“You’re like… Really Pretty”: Lessons from the Media

January 12, 2021

In a world where “Saturday morning cartoons” have evolved into a constant stream of blue light, television and social media have never had a more receptive audience. 

The American Academy of Child and Adolescent Psychiatry states that teens spend up to nine hours on a screen each day, paying with their perception.

Take Regina George. The iconic queen bee of the 2000s. Popular, manipulative, and clad in low rise jeans, she’s perfection in a satirical high school until a ploy to make her gain weight strips her of all her street cred. 

Regina obsesses over food, exercise, and her dress size until it’s a punchline.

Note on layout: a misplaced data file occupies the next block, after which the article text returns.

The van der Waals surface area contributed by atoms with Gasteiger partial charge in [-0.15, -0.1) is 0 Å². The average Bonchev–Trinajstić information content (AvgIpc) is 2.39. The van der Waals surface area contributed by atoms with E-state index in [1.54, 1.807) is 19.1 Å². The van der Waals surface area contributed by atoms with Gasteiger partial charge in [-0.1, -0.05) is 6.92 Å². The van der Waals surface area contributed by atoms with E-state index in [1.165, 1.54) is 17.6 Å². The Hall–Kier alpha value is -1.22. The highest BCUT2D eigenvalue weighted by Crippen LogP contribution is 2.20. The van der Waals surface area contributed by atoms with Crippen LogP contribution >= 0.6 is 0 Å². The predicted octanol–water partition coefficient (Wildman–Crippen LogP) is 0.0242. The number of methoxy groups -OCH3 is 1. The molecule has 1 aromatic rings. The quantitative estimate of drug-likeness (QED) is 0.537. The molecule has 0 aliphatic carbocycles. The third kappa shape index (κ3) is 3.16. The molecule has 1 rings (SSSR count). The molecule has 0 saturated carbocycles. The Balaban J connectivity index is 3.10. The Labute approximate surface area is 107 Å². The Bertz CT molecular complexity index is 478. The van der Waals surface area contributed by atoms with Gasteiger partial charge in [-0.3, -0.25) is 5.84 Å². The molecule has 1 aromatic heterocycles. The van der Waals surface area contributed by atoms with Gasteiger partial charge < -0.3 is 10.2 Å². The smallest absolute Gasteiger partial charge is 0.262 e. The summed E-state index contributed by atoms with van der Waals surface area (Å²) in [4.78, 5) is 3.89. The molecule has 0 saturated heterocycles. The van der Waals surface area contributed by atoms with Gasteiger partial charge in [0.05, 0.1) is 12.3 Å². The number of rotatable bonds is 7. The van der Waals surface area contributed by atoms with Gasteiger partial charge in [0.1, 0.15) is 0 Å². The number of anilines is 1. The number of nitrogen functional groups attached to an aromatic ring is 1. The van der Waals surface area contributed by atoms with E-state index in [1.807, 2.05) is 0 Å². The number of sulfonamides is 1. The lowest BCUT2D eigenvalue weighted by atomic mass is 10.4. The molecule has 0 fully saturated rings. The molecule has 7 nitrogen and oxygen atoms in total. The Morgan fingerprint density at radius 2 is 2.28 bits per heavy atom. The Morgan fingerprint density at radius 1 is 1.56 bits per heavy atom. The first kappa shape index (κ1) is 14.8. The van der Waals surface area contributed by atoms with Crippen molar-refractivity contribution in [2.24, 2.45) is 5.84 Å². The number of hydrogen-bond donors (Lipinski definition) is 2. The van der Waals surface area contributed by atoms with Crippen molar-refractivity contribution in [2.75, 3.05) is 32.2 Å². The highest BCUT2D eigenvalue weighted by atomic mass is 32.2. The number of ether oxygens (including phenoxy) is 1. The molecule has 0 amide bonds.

She’s not alone.  

Hannah Montana, Monica Geller, Lizzie McGuire, Maggie Fitzpatrick, Marley Rose.

These characters with diet-related dialogue have been on television for years. Whether they’re bullied into skipping lunch or are trying to lose weight to attract the boy next door, they’ve created the stereotypical persona of an eating disorder.

Female, caucasian, heterosexual, thin. 

This trope is impressed upon viewers time and time again; teenage girls so focused on obtaining the skinny ideal that they manipulate their food intake to change their bodies.

“I remember watching reruns of ‘The Suite Life of Zack and Cody’ when I was younger,” said Kristie Stevens*, a 16-year-old. “There was an episode; I’ll never forget it; two of the characters were trying to lose weight for a fashion show. Having struggled with an E.D. [eating disorder] myself, I look back and get so angry. […] They made it seem trivial.”

Between pre-recorded laugh tracks, neurological differences become narcissism. 

You can’t eat, so you must be obsessed with how you look. 

Not only is this woefully incorrect, but it’s also harmful.

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